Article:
429 So. 2d 593 (Ala. Civ. App. 1982). A constructive trust may be imposed when property has either
been acquired by fraud, or where, in the absence of fraud, it would be inequitable to allow the property
to be retained by the person who holds it. Rau.
The determination of whether a constructive trust should be imposed is one of fact. Brothers v. Fuller,
607 So. 2d 135 (Ala. 1992). Where a trial court makes a factual finding following the presentation of
oral testimony, its finding will not be reversed on appeal unless it is clearly erroneous or manifestly
The record reflects that the initial judgment of contempt against Jackie was entered in May 1989. Judy
and Jackie divorced in September 1989. Their final judgment of divorce was entered pursuant to an
agreement, with one attorney acting on behalf of both parties. At that time Jackie was residing in
Egypt. The final judgment of divorce awarded the marital home to Judy. All other property had
previously been divided and was not detailed in the judgment. Judy testified that pursuant to her
agreement with Jackie, she received the ownership of the State Farm policy. The actual transfer of
the ownership was completed in 1990. Judy testified that the delay was due to Jackie's being in Egypt
at the time of the divorce.
Judy testified that since her divorce, she has continued to live with Jackie. She had just returned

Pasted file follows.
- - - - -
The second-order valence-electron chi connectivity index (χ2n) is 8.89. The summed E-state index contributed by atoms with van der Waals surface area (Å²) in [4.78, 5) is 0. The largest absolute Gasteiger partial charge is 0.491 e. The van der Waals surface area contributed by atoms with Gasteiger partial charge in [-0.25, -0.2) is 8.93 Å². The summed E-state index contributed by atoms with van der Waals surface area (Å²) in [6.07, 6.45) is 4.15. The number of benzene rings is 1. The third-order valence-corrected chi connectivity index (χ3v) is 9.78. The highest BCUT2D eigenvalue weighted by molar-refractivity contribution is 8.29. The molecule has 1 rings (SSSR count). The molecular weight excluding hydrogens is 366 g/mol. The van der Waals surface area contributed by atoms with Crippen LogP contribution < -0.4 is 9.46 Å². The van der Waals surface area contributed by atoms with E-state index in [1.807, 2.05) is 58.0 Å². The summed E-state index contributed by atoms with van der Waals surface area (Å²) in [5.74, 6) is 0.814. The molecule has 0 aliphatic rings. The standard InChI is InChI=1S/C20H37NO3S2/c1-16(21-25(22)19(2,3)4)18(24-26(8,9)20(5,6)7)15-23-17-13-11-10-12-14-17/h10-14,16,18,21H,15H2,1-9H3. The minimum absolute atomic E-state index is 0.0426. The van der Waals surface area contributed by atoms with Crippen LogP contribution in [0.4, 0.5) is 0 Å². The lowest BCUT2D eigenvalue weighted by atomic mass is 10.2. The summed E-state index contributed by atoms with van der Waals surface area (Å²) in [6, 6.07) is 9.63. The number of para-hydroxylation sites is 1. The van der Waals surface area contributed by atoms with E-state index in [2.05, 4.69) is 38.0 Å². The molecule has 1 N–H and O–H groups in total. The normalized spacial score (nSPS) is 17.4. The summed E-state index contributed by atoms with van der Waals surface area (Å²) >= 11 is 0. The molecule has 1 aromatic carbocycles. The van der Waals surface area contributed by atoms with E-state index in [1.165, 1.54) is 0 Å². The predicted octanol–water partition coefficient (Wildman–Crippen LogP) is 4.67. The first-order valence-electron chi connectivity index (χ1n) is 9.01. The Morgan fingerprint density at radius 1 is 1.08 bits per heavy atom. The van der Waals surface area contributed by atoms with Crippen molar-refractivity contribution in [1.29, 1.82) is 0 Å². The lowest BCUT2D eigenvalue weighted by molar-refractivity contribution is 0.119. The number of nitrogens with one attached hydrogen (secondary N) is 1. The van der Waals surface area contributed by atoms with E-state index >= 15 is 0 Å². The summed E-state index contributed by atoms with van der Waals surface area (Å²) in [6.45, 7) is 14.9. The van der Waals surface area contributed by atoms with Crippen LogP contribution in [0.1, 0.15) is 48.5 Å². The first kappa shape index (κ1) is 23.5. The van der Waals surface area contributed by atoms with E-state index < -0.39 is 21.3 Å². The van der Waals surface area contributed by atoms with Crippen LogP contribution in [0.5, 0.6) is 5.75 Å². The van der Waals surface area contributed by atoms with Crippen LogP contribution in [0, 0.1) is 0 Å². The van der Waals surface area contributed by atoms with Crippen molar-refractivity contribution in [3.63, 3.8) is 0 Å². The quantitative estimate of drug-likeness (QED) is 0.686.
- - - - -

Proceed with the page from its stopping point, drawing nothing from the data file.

from Egypt prior to the hearing. She has not been employed since the divorce. She testified that
Jackie sends her money when she is in this country and that she pays his bills and her bills with that
money. When she is in Egypt, her daughter takes care of their financial obligations in this country.
Since the divorce they have continued to file joint tax returns. Her passport or visa has continued to
be renewed by Jackie's company under her married name. There was evidence presented that after the
divorce, Judy received medical care under a health insurance policy as the wife of Jackie. She testified
that when Jackie comes to this country, he stays with her.
There was evidence presented that when the first premium payment for the State Farm policy became
due after the divorce, it was paid by Judy. All subsequent payments were funded by Jackie.
Judy testified that she and Jackie were not aware that the order of contempt had been entered against
him in 1989. She further testified that she divorced Jackie because she could not "handle living with all
of his problems."
We find that the record supports the trial court's finding that the transfer of the State Farm policy to
Judy from Jackie was a fraudulent transfer made to avoid the obligation Jackie owed Vance. In view of
the supporting evidence, we cannot say that the imposition of the constructive trust was made in
The judgment of the trial court is affirmed.
The foregoing opinion was prepared by Retired Appellate Judge L. Charles Wright while serving on
active duty status as a Judge of this court under the provisions of § 12-18-10(e), Code 1975.
All the Judges concur.